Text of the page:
My overall feeling on the album is that the orchestration by George Martin is at times too much to handle and this song is the direct showpiece for my point. There's the little piano riff, strings, saxophones, the effects on the voice as a solo, it is very, very overwhelming. Ringo's singing is particularly weak in the first half. After the solo he sings higher and it sounds a lot better and more powerful. I could do without the lady's choir that sets in at 2.33.

02 Night And Day
Night And Day, arranged by Chico O'Farrill, was the first song Ringo recorded for the album. It was recorded at Abbey Road on October 27th 1969. Night And Day was originally performed by Fred Astaire and Claire Luce in the 1932 musical play 'The Gay Divorcee' and was a 1937 hit for Tommy Dorsey. Written by Cole Porter.

The George Martin Orchestra in full Big Band mode. Ringo's voice is in a better shape compared to the previous song, or this one suits his voice better. And he is not such a bad singer, listen to what he's doing at around 1.11. I don't fancy the arrangement gives room to the somewhat annoying piano licks. Nice saxophone solo and I'm not even a fan of the sound of a sax. Well done.

03 Whispering Grass (Don't Tell The Trees)
A mono demo recording of this song was done on February 9th 1970 and handed over to Ron Goodwin by George Martin. Ron was asked to write a new arrangement for the song. The song was later recorded at Morgan Studios on March 5th with a 36 piece orchestra conducted by arranger Ron Goodwin. This song was originally recorded in 1940 by The Ink Spots. Written by Fred & Doris Fisher.

Grand opening, too much for me. After that, the song settles into a nice melody with loads of strings. Ringo sings this pretty well, but the orchestration is once again overdone.  All of a sudden, at 1.30, it's just Ringo and a guitar, a little bass and a very limited percussion. Nice. The massive strings ruin the atmosphere once again at 1.48.

04 Bye Bye Blackbird
This 1926 song, sung by Eddie Cantor, got its new arrangement from Maurice Gibb from The Bee Gees. Maurice conducted the 36 piece orchestra himself as the song was recorded on March 5th at Morgan Studios in London. Ringo's vocals were double tracked. Written by Mort Dixon and Ray Henderson.

Ah! The refreshing sound of a banjo! Nice arrangement with some percussion coming in at 0.20. Honky tonk piano at 0.30. Building up towards the end it gets a little overwhelming once again, but as the arrangement is pretty sober in itself (tho the music is not), is just alright.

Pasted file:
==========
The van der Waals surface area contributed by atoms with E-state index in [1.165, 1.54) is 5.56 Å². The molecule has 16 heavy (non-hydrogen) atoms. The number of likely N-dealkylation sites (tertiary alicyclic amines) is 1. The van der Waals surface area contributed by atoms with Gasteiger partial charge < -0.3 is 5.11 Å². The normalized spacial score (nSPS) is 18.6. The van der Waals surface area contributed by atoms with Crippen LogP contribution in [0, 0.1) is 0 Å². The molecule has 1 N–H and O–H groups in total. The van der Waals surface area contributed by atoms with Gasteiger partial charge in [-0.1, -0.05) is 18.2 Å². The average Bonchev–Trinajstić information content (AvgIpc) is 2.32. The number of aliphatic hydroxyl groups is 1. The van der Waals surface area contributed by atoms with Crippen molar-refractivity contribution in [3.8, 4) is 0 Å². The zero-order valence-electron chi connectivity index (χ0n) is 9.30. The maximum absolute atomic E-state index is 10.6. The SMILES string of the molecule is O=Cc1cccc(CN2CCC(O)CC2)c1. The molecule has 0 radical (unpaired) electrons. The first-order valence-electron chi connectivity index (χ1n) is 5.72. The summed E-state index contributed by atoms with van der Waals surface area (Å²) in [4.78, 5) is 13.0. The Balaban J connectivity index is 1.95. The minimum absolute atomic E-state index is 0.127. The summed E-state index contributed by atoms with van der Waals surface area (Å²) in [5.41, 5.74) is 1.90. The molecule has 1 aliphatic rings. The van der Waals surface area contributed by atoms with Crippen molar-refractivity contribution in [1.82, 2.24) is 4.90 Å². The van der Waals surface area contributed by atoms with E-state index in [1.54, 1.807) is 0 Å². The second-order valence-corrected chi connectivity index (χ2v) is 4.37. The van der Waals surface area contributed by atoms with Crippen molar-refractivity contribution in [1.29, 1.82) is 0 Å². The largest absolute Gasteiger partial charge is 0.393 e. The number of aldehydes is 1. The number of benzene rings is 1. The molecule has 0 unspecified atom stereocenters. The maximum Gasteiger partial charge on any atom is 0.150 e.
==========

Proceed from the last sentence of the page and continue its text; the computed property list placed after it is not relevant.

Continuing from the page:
05 I'm A Fool To Care
Recorded at Abbey Road on February 11th with a 15 piece orchestra (including Billy Preston), conducted and arranged by Klaus Voorman. Ringo's vocals were overdubbed during the same recording session. This song was initially a 1954 hit for Les Paul and Mary Ford. Written by Ted Daffan.

A bit of a boring song and I think Klaus Voorman made nothing special out of it, besides a change of rhythm at around 1.50. It's just 20 seconds and then the song goes back in the same dull order again.

06 Stardust
The orchestral track for this song was recorded on November 7th 1969, the vocal track was recorded a week later on November 14th. Paul McCartney's arrangement of the song was realised by George Martin. 'Stardust' was first recorded as an instrumental in 1927 by Emile Seidel and Orchestra. Words were added later, in 1929, by Mitchell Parish. Written by Hoagy Carmichael and Mitchell Parish.

Twinkeling stars promise a nice arrangement, but Paul McCartney follows the footsteps of the previous songs. Loads of strings. Sigh. Ringo is singing this not particularly great either. Especially the section after 1.14 brings problems for his voice. But the drum break at 2.02 the song ánd Ringo finally lets it all go for a short while. Twinkeling stars finish it off. Nothing special.

07 Blue, Turning Grey Over You